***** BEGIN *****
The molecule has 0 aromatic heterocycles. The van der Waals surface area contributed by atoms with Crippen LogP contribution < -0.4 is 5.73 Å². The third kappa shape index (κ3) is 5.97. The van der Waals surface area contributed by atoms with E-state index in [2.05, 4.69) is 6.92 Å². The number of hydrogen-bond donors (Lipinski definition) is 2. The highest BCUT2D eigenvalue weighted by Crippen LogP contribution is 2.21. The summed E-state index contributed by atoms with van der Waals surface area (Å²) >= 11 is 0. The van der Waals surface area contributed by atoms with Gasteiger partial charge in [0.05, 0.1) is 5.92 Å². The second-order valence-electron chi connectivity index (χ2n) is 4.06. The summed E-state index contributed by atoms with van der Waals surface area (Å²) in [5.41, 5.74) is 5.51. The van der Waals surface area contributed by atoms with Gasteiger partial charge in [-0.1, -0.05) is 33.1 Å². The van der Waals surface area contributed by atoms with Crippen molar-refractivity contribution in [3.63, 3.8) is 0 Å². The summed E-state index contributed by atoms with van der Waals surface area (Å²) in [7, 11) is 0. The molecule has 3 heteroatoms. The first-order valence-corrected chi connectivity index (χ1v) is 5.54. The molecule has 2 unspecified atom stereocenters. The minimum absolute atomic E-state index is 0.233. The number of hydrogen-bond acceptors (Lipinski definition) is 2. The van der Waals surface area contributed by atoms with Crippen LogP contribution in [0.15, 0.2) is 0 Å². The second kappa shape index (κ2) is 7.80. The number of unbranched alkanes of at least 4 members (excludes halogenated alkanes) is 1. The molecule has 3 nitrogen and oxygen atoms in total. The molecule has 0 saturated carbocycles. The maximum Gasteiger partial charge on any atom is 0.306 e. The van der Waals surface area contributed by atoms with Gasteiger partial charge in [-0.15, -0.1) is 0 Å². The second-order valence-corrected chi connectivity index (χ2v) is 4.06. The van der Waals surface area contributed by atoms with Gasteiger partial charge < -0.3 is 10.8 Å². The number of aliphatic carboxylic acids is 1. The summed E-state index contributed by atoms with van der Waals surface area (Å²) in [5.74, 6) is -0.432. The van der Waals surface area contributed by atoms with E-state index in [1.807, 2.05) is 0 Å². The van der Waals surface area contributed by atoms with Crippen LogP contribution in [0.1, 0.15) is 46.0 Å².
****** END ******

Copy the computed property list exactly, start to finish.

The molecule has 0 aromatic heterocycles. The van der Waals surface area contributed by atoms with Crippen LogP contribution < -0.4 is 5.73 Å². The third kappa shape index (κ3) is 5.97. The van der Waals surface area contributed by atoms with E-state index in [2.05, 4.69) is 6.92 Å². The number of hydrogen-bond donors (Lipinski definition) is 2. The highest BCUT2D eigenvalue weighted by Crippen LogP contribution is 2.21. The summed E-state index contributed by atoms with van der Waals surface area (Å²) >= 11 is 0. The van der Waals surface area contributed by atoms with Gasteiger partial charge in [0.05, 0.1) is 5.92 Å². The second-order valence-electron chi connectivity index (χ2n) is 4.06. The summed E-state index contributed by atoms with van der Waals surface area (Å²) in [5.41, 5.74) is 5.51. The van der Waals surface area contributed by atoms with Gasteiger partial charge in [-0.1, -0.05) is 33.1 Å². The van der Waals surface area contributed by atoms with Crippen molar-refractivity contribution in [3.63, 3.8) is 0 Å². The summed E-state index contributed by atoms with van der Waals surface area (Å²) in [7, 11) is 0. The molecule has 3 heteroatoms. The first-order valence-corrected chi connectivity index (χ1v) is 5.54. The molecule has 2 unspecified atom stereocenters. The minimum absolute atomic E-state index is 0.233. The number of hydrogen-bond acceptors (Lipinski definition) is 2. The van der Waals surface area contributed by atoms with Crippen LogP contribution in [0.15, 0.2) is 0 Å². The second kappa shape index (κ2) is 7.80. The number of unbranched alkanes of at least 4 members (excludes halogenated alkanes) is 1. The molecule has 3 nitrogen and oxygen atoms in total. The molecule has 0 saturated carbocycles. The maximum Gasteiger partial charge on any atom is 0.306 e. The van der Waals surface area contributed by atoms with Gasteiger partial charge in [-0.15, -0.1) is 0 Å². The second-order valence-corrected chi connectivity index (χ2v) is 4.06. The van der Waals surface area contributed by atoms with Gasteiger partial charge < -0.3 is 10.8 Å². The number of aliphatic carboxylic acids is 1. The summed E-state index contributed by atoms with van der Waals surface area (Å²) in [5.74, 6) is -0.432. The van der Waals surface area contributed by atoms with E-state index in [1.807, 2.05) is 0 Å². The van der Waals surface area contributed by atoms with Crippen LogP contribution in [0.1, 0.15) is 46.0 Å².